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Hybridisation question

  1. Nov 11, 2014 #1
    please answer.QUESTION ABOUT HYBRIDISATION. - during determining hybridisation we look only for central atom ,other atoms with which central atom combines ,say for eg ,in co2 we take c as central atom and take its hybridization but does oxygen also hybridized before forming sigma bonds?
     
  2. jcsd
  3. Nov 12, 2014 #2

    DrDu

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    In oxygen, the energetic splitting between the s and the p orbitals is much larger than in C, so hybridization is inefficient. The valence orbitals on O will be p orbitals while the s orbitals will stay doubly occupied and not participate in bonding.
     
  4. Nov 12, 2014 #3
    what do you mean by doubly occupied ?
     
  5. Nov 12, 2014 #4

    DrDu

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    two electrons
     
  6. Nov 12, 2014 #5
    ok you are saying as hybridization to occur energy difference between orbitals should not be large as in oxygen but if we consider H2O (water molecule) in this central atom is oxygen ,so there will be hybridization of oxygen but energy gap will be still same as in oxygen of co2 .so why hybridization of oxygen is possible in H2O but not in CO2?
     
  7. Nov 12, 2014 #6

    DrDu

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    You don't need hybridization to explain the bonding in H2O. Each hydrogen can make a bond with one p orbital.
     
  8. Nov 12, 2014 #7
    but hybridisation explains shape of H2O which is bent.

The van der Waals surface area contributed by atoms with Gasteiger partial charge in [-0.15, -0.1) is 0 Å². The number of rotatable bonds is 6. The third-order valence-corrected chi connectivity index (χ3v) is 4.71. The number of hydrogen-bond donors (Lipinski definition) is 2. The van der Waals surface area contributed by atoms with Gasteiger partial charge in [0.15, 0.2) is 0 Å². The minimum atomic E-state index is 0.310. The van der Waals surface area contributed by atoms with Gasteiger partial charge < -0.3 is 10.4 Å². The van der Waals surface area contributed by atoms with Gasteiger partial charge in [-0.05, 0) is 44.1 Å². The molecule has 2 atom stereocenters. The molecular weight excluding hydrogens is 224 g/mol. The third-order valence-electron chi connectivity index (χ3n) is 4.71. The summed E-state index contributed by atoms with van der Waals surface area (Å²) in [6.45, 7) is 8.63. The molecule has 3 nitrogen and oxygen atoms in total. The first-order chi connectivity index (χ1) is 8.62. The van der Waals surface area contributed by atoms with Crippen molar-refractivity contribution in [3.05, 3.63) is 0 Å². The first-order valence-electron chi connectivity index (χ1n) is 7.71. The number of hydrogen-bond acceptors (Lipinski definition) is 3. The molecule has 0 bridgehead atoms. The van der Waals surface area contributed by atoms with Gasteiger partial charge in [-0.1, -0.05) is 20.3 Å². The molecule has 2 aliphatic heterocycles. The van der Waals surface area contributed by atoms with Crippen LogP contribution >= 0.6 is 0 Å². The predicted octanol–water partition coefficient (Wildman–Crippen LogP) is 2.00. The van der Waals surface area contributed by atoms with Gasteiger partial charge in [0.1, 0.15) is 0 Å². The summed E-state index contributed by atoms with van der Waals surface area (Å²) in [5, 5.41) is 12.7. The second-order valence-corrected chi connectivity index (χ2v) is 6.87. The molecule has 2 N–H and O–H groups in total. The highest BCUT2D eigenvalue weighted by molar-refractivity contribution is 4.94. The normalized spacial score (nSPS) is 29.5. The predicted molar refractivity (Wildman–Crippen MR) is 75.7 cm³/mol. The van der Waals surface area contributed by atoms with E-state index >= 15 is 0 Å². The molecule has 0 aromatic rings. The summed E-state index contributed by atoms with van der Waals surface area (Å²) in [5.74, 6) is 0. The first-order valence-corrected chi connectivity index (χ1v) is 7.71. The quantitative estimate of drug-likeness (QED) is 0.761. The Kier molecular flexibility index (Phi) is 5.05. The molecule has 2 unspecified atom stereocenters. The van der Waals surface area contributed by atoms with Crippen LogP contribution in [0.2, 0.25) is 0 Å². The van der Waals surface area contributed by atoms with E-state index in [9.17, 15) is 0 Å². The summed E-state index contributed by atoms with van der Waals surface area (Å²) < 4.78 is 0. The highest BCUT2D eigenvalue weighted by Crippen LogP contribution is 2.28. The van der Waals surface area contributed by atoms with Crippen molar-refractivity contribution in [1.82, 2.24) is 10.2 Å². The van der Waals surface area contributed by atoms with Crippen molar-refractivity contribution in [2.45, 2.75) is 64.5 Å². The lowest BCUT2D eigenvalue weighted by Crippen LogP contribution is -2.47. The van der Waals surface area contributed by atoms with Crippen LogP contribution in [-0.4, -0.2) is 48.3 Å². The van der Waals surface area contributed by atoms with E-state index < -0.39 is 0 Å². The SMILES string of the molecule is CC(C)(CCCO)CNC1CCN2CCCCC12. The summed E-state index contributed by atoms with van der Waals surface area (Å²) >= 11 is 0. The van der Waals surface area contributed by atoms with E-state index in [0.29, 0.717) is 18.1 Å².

9. Nov 12, 2014 #8

    DrDu

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    There is also an angle between two p orbitals. Ok, it is a little bit smaller than the bond angle, but this angle between the bonding orbitals on O is supported by actual calculations.
     
  10. Nov 12, 2014 #9
    so you mean in H2S also hybridization of sulpher is not there ?then why my textbook explains all these on the basis of hybridization.
    /
     
  11. Nov 12, 2014 #10

    DrDu

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    With sulphur, the basis for hybridization is even thinner. The bond angle is smaller and the s and p orbitals are of quite different size, so that hybridization won't be effective.

    I don't know why text books perpetuate stuff which has been proven wrong for more than 50 years. I suppose because chemistry teachers usually have only a faint idea of theoretical chemistry.
    Specifically the principle of maximal orbital overlap introduced by Pauling is fishy.

    My advice is the following:

    1. Don't expect too much from qualitative models. Predicting a bond angle precisely is very difficult.

    2. Valence bond theory tries to explain the electronic structure of molecules using free atoms as a starting point. So use the normal s and p orbitals where possible.

    3. In some cases, specifically carbon compounds, you have to start from an excited carbon atom with the s and the 3 p orbitals occupied with one electron each. This is called "promotion".
    If you don't do this, you will have difficulties to explain why there are 4 bonds instead of only two.
    Then also hybrid orbitals can be used.

    4. Never invoke d-orbitals (or spd hybrids) to explain bonding in main group elements.
     
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